It is, if anything, an argument for hard borders. What's the use of fleeing to the United States if MS-13 murderers can simply follow in the victims' wake? As someone noted on Twitter, "If America is to be a place of asylum then there has to be a way to discriminate between those who flee danger and those who are the danger. The border is the only place for that to happen."

Walls will eventually be understood as places where information can be intelligently applied. They can make it difficult for any high-ranking Third World official to move themselves, their money, or their families to the West unless specially cleared, a concept already contained in the Magnitsky Act. "Since 2016 the bill, which applies globally, authorizes the US government to sanction those who it sees as human rights offenders, freezing their assets, and ban them from entering the U.S." In the case of failing state officials, the prohibition could be amended to exclude them "unless proven not to be human rights offenders" and force them to have skin in the game of their own countries. Only a barrier can achieve this. Sooner or later it will become apparent that walls as well as bridges are necessary for a global world.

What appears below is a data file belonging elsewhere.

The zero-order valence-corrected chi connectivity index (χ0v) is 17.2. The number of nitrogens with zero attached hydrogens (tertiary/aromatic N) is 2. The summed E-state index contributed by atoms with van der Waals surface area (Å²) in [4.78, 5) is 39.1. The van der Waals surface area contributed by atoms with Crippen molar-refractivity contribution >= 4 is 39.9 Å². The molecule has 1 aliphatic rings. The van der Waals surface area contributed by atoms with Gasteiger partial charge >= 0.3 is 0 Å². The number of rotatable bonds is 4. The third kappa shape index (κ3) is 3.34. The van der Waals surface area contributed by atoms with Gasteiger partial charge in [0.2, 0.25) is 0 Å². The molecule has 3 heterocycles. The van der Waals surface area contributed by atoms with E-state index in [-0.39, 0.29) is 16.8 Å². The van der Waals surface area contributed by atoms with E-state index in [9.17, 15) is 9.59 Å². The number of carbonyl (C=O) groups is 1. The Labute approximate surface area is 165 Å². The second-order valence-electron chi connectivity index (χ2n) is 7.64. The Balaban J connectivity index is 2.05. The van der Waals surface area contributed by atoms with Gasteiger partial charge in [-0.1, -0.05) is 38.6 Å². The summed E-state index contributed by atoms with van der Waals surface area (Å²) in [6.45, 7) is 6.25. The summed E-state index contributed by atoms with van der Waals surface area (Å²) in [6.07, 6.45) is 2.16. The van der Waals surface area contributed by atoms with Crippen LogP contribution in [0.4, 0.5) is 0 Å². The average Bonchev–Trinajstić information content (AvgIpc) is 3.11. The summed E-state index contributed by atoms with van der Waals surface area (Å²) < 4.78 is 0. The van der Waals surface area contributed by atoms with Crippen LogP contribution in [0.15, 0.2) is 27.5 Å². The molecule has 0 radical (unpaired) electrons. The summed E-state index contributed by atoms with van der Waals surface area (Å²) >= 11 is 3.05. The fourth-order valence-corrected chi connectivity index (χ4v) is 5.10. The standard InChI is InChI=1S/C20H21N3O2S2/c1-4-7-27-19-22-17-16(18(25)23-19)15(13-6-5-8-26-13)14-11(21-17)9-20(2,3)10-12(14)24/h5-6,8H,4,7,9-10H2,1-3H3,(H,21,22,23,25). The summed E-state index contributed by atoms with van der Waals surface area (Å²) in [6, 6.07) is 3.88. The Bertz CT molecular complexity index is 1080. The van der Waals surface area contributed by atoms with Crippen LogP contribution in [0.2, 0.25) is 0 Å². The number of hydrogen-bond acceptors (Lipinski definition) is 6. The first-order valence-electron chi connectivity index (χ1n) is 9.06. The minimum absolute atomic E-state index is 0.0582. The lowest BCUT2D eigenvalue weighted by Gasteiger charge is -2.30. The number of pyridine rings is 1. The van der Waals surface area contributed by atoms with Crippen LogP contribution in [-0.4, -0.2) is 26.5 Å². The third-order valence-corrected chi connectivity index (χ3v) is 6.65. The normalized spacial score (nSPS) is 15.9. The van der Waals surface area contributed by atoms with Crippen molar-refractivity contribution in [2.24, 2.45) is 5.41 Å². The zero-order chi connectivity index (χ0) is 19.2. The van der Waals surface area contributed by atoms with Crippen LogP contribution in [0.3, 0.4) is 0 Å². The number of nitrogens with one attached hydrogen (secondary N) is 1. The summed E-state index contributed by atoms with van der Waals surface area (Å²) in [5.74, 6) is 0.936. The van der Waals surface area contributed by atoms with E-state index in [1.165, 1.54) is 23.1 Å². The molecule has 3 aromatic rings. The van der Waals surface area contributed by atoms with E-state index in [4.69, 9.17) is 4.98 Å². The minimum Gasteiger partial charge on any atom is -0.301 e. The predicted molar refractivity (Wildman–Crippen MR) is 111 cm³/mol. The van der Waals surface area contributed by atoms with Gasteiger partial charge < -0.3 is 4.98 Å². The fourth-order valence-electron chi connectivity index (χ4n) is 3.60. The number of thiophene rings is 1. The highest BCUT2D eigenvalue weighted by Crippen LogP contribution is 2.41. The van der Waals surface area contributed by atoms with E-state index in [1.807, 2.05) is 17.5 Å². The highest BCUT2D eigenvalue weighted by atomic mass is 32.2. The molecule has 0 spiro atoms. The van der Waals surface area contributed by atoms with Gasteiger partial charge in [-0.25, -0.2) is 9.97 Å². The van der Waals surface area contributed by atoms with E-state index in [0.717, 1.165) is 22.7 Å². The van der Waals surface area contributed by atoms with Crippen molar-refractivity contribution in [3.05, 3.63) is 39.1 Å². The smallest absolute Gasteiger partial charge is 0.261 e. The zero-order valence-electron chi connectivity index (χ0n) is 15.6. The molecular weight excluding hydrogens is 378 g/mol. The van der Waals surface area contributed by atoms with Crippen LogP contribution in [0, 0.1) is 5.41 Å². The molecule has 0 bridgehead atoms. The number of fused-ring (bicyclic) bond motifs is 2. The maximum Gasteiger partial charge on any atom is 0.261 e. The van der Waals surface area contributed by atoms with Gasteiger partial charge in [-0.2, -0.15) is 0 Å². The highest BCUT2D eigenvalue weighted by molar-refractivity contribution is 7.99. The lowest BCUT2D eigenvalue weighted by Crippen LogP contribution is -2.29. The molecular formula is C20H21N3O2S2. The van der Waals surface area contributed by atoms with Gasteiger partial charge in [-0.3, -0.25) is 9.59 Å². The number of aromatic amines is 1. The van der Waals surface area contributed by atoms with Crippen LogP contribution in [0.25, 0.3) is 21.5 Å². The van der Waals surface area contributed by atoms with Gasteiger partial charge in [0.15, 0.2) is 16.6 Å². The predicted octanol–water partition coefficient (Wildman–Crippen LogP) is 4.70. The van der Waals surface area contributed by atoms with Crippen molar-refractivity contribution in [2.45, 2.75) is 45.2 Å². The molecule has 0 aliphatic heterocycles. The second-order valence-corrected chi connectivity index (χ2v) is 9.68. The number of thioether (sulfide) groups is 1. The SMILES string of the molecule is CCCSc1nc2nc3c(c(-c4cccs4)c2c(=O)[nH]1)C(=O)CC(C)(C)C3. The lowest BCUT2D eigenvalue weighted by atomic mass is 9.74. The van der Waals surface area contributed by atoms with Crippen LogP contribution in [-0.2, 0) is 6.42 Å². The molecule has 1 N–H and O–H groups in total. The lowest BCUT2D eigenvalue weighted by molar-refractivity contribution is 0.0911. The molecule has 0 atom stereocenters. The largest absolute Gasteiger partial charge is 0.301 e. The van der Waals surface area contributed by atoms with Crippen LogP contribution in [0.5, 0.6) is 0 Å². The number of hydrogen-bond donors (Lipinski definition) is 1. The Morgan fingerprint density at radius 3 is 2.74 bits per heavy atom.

Maybe governments shouldn't embark on 50-year plans given the revelatory power of new information. While people can't help but express the future in terms of the past, it is more than likely that politicians who embark on huge programs based on multi-decade predictions will be sorely disappointed. It's entirely probable we've never even heard of whatever will worry the world of 2080. Tomorrow, like the Russian sky, is full of surprises.